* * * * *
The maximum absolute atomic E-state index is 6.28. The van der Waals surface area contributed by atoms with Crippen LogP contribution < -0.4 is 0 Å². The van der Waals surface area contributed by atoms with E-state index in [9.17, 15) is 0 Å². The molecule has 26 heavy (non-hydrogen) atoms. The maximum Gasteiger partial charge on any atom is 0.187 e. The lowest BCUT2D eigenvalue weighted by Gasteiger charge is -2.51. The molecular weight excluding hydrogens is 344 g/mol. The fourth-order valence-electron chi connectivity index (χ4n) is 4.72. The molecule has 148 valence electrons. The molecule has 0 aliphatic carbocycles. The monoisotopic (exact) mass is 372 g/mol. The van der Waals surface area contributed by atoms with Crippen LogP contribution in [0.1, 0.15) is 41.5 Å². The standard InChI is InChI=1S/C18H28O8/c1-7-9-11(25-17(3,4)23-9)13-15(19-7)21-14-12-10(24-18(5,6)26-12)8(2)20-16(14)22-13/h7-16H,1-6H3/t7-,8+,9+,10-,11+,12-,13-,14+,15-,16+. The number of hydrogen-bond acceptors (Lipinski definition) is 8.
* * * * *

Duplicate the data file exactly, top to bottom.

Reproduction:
The maximum absolute atomic E-state index is 6.28. The van der Waals surface area contributed by atoms with Crippen LogP contribution < -0.4 is 0 Å². The van der Waals surface area contributed by atoms with E-state index in [9.17, 15) is 0 Å². The molecule has 26 heavy (non-hydrogen) atoms. The maximum Gasteiger partial charge on any atom is 0.187 e. The lowest BCUT2D eigenvalue weighted by Gasteiger charge is -2.51. The molecular weight excluding hydrogens is 344 g/mol. The fourth-order valence-electron chi connectivity index (χ4n) is 4.72. The molecule has 148 valence electrons. The molecule has 0 aliphatic carbocycles. The monoisotopic (exact) mass is 372 g/mol. The van der Waals surface area contributed by atoms with Crippen LogP contribution in [0.1, 0.15) is 41.5 Å². The standard InChI is InChI=1S/C18H28O8/c1-7-9-11(25-17(3,4)23-9)13-15(19-7)21-14-12-10(24-18(5,6)26-12)8(2)20-16(14)22-13/h7-16H,1-6H3/t7-,8+,9+,10-,11+,12-,13-,14+,15-,16+. The number of hydrogen-bond acceptors (Lipinski definition) is 8.